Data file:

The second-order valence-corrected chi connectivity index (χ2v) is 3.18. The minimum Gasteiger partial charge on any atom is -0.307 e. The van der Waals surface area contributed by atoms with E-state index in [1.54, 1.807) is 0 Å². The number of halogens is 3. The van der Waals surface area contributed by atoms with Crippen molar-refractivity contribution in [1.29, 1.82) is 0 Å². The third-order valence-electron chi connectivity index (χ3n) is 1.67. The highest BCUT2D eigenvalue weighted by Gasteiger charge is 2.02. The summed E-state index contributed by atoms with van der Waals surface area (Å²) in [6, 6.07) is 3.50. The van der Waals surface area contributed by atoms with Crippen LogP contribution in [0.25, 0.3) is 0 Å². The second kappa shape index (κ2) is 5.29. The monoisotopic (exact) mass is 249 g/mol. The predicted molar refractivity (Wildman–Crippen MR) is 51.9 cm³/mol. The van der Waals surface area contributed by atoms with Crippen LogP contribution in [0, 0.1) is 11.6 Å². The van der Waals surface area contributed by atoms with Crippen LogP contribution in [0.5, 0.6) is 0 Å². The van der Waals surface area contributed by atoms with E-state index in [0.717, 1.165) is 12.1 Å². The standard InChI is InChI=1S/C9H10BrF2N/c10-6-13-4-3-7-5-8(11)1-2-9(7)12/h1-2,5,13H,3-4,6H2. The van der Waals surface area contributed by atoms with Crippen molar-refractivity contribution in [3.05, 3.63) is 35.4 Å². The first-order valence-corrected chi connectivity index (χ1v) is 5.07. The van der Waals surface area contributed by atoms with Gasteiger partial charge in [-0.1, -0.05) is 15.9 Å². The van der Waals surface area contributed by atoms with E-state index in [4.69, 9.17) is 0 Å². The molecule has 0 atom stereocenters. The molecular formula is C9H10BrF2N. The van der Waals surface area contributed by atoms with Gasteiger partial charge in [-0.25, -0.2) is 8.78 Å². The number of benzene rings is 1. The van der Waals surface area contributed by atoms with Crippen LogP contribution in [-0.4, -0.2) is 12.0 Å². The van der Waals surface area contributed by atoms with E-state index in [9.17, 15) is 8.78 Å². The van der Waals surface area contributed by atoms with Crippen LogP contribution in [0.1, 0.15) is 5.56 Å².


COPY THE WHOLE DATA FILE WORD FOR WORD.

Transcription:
The second-order valence-corrected chi connectivity index (χ2v) is 3.18. The minimum Gasteiger partial charge on any atom is -0.307 e. The van der Waals surface area contributed by atoms with E-state index in [1.54, 1.807) is 0 Å². The number of halogens is 3. The van der Waals surface area contributed by atoms with Crippen molar-refractivity contribution in [1.29, 1.82) is 0 Å². The third-order valence-electron chi connectivity index (χ3n) is 1.67. The highest BCUT2D eigenvalue weighted by Gasteiger charge is 2.02. The summed E-state index contributed by atoms with van der Waals surface area (Å²) in [6, 6.07) is 3.50. The van der Waals surface area contributed by atoms with Crippen LogP contribution in [0.25, 0.3) is 0 Å². The second kappa shape index (κ2) is 5.29. The monoisotopic (exact) mass is 249 g/mol. The predicted molar refractivity (Wildman–Crippen MR) is 51.9 cm³/mol. The van der Waals surface area contributed by atoms with Crippen LogP contribution in [0, 0.1) is 11.6 Å². The van der Waals surface area contributed by atoms with Crippen LogP contribution in [0.5, 0.6) is 0 Å². The van der Waals surface area contributed by atoms with E-state index in [0.717, 1.165) is 12.1 Å². The standard InChI is InChI=1S/C9H10BrF2N/c10-6-13-4-3-7-5-8(11)1-2-9(7)12/h1-2,5,13H,3-4,6H2. The van der Waals surface area contributed by atoms with Crippen molar-refractivity contribution in [3.05, 3.63) is 35.4 Å². The first-order valence-corrected chi connectivity index (χ1v) is 5.07. The van der Waals surface area contributed by atoms with Gasteiger partial charge in [-0.1, -0.05) is 15.9 Å². The van der Waals surface area contributed by atoms with E-state index in [4.69, 9.17) is 0 Å². The molecule has 0 atom stereocenters. The molecular formula is C9H10BrF2N. The van der Waals surface area contributed by atoms with Gasteiger partial charge in [-0.25, -0.2) is 8.78 Å². The number of benzene rings is 1. The van der Waals surface area contributed by atoms with Crippen LogP contribution in [-0.4, -0.2) is 12.0 Å². The van der Waals surface area contributed by atoms with E-state index in [9.17, 15) is 8.78 Å². The van der Waals surface area contributed by atoms with Crippen LogP contribution in [0.1, 0.15) is 5.56 Å².